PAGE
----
Have you changed the ratio and correction factor? do the sites look ok? is the cannula clogged? what insulin are you using? This is on the t:slim?
  5. BrendaK

    BrendaK Neonatal Diabetes Registry

    Oct 29, 2005
    I would try a correction via a syringe (assuming you know the insulin is good). If that works then it's a site or pump issue. If not you know you just have to keep upping the insulin. In the past with stubborn highs I've increased bolus, basal, and correction factors all at once.
  6. Bigbluefrog

    Bigbluefrog Approved members

    Oct 1, 2010
    I agree with Sarah's mom, try a low carb day and push the water. It is amazing how dehydrated the kids get.

    I remember my daughter having crazy highs during her growth spurts. The growth hormone can impact those blood sugars. I had her eat pretty much clean, no carbohydrates

    Simple meals for a day. Ex. Chicken lean and veggies steamed.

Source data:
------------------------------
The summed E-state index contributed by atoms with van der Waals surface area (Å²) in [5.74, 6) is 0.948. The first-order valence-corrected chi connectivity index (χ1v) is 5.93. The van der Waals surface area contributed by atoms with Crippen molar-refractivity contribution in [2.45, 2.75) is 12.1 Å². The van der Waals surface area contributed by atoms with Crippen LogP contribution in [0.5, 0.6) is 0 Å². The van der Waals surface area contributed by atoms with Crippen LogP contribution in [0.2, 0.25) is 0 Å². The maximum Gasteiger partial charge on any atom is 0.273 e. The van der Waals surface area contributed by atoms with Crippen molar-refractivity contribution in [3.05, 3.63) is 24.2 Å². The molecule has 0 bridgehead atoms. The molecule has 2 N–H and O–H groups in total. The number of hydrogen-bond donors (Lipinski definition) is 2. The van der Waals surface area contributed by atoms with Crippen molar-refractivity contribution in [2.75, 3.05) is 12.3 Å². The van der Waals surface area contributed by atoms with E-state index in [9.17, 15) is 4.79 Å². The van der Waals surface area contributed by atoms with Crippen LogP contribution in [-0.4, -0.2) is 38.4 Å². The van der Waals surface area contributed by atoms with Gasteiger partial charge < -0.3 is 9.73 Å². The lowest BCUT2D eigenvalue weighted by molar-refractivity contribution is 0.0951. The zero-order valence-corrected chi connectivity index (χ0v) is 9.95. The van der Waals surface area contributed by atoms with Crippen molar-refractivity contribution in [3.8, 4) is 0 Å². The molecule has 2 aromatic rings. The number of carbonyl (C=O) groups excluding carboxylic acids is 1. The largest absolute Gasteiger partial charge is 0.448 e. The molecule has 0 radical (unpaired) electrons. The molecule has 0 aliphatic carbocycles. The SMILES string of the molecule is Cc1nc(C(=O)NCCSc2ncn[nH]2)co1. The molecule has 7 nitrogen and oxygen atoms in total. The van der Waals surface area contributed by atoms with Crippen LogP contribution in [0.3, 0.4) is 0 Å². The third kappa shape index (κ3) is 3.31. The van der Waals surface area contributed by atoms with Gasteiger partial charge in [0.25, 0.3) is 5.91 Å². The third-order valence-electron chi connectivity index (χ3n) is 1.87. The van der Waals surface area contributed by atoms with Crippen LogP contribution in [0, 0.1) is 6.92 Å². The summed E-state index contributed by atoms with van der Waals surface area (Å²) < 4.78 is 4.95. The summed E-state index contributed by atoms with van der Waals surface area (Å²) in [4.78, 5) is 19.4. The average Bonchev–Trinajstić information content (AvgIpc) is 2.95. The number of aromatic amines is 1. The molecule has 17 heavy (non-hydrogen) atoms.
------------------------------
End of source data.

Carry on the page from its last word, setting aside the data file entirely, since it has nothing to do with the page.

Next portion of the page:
Your getting good advice, extra bg checks with an increase insulin basal and corrections.

    Good luck!
  7. Michelle'sMom

    Michelle'sMom Approved members

    Aug 21, 2009
    If you still see the highs after trying everything suggested here, you might consider giving a correction & running a reduced temp basal, maybe a 10% reduction.
  8. quiltinmom

    quiltinmom Approved members

    Jun 24, 2010
    Those basal rates look pretty low to me, too. Raising basal and I:ratios, in our experience, usually happen together if it's a big change in insulin needs, so if basal rate raising isn't working, change your ratios too, and see if that helps. What are her ratios?

    Sorry you're having trouble! Fwiw, thigh sites get ripped out most often for us because of getting caught on pants. Arm sites rarely get pulled out. Maybe you can get her to try that? Also, steel sets (contact detach) are a good option if you are getting bad sites a lot. That's the only one we use on stomach because we had problems with cannula there.
  9. wilf

    wilf Approved members

    Aug 27, 2007
    What's her TDD (total daily dosage of all insulin from basal, boluses and corrections)?
  10. Lakeman

    Lakeman Approved members

    Nov 10, 2010